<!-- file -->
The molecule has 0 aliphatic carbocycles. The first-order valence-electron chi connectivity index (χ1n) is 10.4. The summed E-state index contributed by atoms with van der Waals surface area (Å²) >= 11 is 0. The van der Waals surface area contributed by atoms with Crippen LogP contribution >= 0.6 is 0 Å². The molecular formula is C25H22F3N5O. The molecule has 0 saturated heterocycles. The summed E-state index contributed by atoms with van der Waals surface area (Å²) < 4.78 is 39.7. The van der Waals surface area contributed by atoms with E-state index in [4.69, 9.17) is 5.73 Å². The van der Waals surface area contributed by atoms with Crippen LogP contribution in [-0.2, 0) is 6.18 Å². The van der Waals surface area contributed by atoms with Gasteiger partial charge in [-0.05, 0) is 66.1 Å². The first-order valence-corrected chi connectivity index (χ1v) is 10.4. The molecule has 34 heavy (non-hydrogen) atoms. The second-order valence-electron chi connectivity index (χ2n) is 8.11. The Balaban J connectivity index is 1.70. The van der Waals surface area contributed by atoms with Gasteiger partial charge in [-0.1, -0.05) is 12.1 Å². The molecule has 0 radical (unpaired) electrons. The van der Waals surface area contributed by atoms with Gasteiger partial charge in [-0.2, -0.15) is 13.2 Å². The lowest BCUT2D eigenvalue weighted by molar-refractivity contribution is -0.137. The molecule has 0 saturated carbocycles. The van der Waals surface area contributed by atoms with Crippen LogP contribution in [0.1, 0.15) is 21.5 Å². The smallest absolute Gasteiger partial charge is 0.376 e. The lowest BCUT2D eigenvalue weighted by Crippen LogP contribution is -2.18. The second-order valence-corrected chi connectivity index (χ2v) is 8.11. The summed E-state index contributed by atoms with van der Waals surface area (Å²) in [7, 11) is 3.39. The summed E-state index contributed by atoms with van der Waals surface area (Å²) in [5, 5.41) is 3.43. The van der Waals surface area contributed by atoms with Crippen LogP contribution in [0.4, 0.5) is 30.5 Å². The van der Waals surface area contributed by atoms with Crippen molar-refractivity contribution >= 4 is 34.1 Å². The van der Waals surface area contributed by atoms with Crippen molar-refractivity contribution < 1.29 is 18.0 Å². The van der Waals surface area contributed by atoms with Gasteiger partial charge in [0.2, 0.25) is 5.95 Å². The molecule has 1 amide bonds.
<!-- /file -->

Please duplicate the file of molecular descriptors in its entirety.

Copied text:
The molecule has 0 aliphatic carbocycles. The first-order valence-electron chi connectivity index (χ1n) is 10.4. The summed E-state index contributed by atoms with van der Waals surface area (Å²) >= 11 is 0. The van der Waals surface area contributed by atoms with Crippen LogP contribution >= 0.6 is 0 Å². The molecular formula is C25H22F3N5O. The molecule has 0 saturated heterocycles. The summed E-state index contributed by atoms with van der Waals surface area (Å²) < 4.78 is 39.7. The van der Waals surface area contributed by atoms with E-state index in [4.69, 9.17) is 5.73 Å². The van der Waals surface area contributed by atoms with Crippen LogP contribution in [-0.2, 0) is 6.18 Å². The van der Waals surface area contributed by atoms with Gasteiger partial charge in [-0.05, 0) is 66.1 Å². The first-order valence-corrected chi connectivity index (χ1v) is 10.4. The molecule has 34 heavy (non-hydrogen) atoms. The second-order valence-electron chi connectivity index (χ2n) is 8.11. The Balaban J connectivity index is 1.70. The van der Waals surface area contributed by atoms with Gasteiger partial charge in [-0.1, -0.05) is 12.1 Å². The molecule has 0 radical (unpaired) electrons. The van der Waals surface area contributed by atoms with Gasteiger partial charge in [-0.2, -0.15) is 13.2 Å². The lowest BCUT2D eigenvalue weighted by molar-refractivity contribution is -0.137. The molecule has 0 saturated carbocycles. The van der Waals surface area contributed by atoms with Crippen LogP contribution in [0.1, 0.15) is 21.5 Å². The smallest absolute Gasteiger partial charge is 0.376 e. The lowest BCUT2D eigenvalue weighted by Crippen LogP contribution is -2.18. The second-order valence-corrected chi connectivity index (χ2v) is 8.11. The summed E-state index contributed by atoms with van der Waals surface area (Å²) in [7, 11) is 3.39. The summed E-state index contributed by atoms with van der Waals surface area (Å²) in [5, 5.41) is 3.43. The van der Waals surface area contributed by atoms with Crippen LogP contribution in [0.4, 0.5) is 30.5 Å². The van der Waals surface area contributed by atoms with Crippen molar-refractivity contribution >= 4 is 34.1 Å². The van der Waals surface area contributed by atoms with Crippen molar-refractivity contribution < 1.29 is 18.0 Å². The van der Waals surface area contributed by atoms with Gasteiger partial charge in [0.2, 0.25) is 5.95 Å². The molecule has 1 amide bonds.